Jan. 30 is the Feast of St. Anthony. May the blessings of this holy saint be with all of us.   

   Most of what is known about the life of Anthony comes from the Life of Anthony, written in Greek around 360 by St. Athanasius of Alexandria. Sometime before 374, it was translated into Latin by Evagrius of Antioch. The Latin translation helped to spread the concept of monasticism, particularly in Western Europe.

His Early Life

      This righteous man was born in the year 251 A.D. in the city of Qimn El-Arouse, Egypt to wealthy landowner Christian parents who loved the church and the poor. They raised him up in fear of the Lord. When he was twenty years old, his parents departed, and he had to take care of his little sister.

      Once, he entered the church and heard the words of the Lord Christ in the Gospel, "If you want to be perfect, go, sell what you have and give to the poor, and you will have treasures in heaven; and come, follow Me." (Matthew 19:21) He returned to his house, decided to fulfill this commandment and considered it directed to him personally. He gave his wealth to the poor and needy, reserving a little however for his sister's sake. And again as he went into the church, hearing the Lord say in the Gospel, “be not anxious for the morrow,” he could stay no longer, but went out and gave those things also to the poor. Having committed his sister to known and faithful virgins to be brought up, he henceforth devoted himself outside his house to discipline, taking heed to himself and training himself with patience.

      At that time, monasticism had not yet been established. All those who wanted to live a solitary life went and lived on the outskirts of the city. This was what St. Anthony did as he dwelt alone, worshipping and living an ascetic life.

His Temptations

      But the devil, who hates and envies what is good, could not endure to see such a resolution in a youth, but endeavored to carry out against him what he had been wont to effect against others. First of all he tried to lead him away from the discipline, whispering to him the remembrance of his wealth, care for his sister, claims of kindred, love of money, love of glory, the various pleasures of the table and the other relaxations of life, and at last the difficulty of virtue and the labor of it; he suggested also the infirmity of the body and the length of the time. Another time, the devil fought him there by afflicting him with boredom, laziness, and the phantoms of women. He overcame the devil's snares by the power of prayer.

      After that, he went to one of the tombs, and he resided therein and closed the door on himself. Some local villagers used to bring him food. When the devil perceived his ascetic life and his intense worship, he was envious of him, and he beat him mercilessly, and then left him unconscious. When the villagers found him in this condition, they carried him to the church. After he recovered, he made a second effort and went back to a farther mountain by the Nile called Pispir, now Der el Maymun.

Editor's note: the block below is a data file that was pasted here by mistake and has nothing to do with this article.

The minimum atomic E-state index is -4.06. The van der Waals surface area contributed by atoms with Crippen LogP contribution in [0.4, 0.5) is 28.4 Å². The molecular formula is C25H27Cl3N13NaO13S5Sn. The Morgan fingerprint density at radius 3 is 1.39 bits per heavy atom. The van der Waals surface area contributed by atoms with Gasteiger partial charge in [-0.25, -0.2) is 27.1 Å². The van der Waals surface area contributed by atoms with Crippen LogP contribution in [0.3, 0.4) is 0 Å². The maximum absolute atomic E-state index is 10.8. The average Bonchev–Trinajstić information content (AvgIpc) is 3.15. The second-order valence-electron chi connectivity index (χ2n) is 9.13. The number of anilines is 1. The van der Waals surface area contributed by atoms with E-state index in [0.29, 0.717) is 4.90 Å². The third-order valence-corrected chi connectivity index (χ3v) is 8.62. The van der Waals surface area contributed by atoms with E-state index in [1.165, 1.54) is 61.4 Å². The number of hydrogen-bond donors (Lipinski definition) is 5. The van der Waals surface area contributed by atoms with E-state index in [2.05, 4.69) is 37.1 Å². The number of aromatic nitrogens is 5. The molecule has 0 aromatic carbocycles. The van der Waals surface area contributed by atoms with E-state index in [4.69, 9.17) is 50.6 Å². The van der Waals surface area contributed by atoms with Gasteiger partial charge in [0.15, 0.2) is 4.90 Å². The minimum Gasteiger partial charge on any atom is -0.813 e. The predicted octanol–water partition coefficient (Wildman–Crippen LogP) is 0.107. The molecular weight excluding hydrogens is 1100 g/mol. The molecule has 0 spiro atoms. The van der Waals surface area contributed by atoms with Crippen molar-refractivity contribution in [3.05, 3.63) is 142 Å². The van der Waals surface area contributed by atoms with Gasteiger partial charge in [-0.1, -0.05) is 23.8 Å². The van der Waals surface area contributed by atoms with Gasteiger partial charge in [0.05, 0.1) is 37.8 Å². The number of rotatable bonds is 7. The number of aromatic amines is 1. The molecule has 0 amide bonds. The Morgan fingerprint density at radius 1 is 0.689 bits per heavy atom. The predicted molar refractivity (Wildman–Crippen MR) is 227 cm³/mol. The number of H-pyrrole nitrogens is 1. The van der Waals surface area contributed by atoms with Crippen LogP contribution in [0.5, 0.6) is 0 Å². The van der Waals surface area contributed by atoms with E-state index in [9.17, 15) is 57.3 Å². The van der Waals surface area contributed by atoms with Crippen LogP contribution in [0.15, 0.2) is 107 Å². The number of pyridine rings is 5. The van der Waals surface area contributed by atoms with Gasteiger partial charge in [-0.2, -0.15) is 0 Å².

The devil again resumed his war against St. Anthony, only this time the phantoms were in the form of wild beasts, wolves, lions, snakes and scorpions. They appeared as if they were about to attack him or cut him into pieces. But the saint would laugh at them scornfully and say, "If any of you have any authority over me, only one would have been sufficient to fight me." At his saying this, they disappeared as though in smoke, for God gave him the victory over the devils. He was always singing this psalm, "Let God arise, let His enemies be scattered; let those also who hate Him flee before Him." (Psalm 68:1)

His Teachings and Miracles

       Through him the Lord healed the bodily ailments of many present, and cleansed others from evil spirits. And He gave grace to Antony in speaking, so that he consoled many that were sorrowful, and set those at variance at one, exhorting all to prefer the love of Christ before all that is in the world.

      St. Anthony used to prepare a quantity of bread that would sustain him for six months. He did not allow anyone to enter his cell, and whoever came to him, stood outside and listened to his advice. He continued in this condition of solitary worship for 20 years. Then by God's command, he went to El-Fayyoum and confirmed the brethren there in the faith, then returned to his place.

His Sacred Desire

      In 311, Anthony wished to become a martyr and went to Alexandria during the persecution that took place under Maximinus. He visited those who were imprisoned for the sake of Christ and comforted them. When the Governor saw that he was confessing his Christianity publicly, not caring what might happen to him, he ordered him not to show up in the city. However, the Saint did not heed his threats. He faced him and argued with him in order that he might arouse his anger so that he might be tortured and martyred, but it did not happen. The Lord preserved him all along, according to His will, for the benefit of many, and so the Governor left him alone. Then the saint went back to his place upon the end of the persecutions, and many came to visit him and to hear his teachings.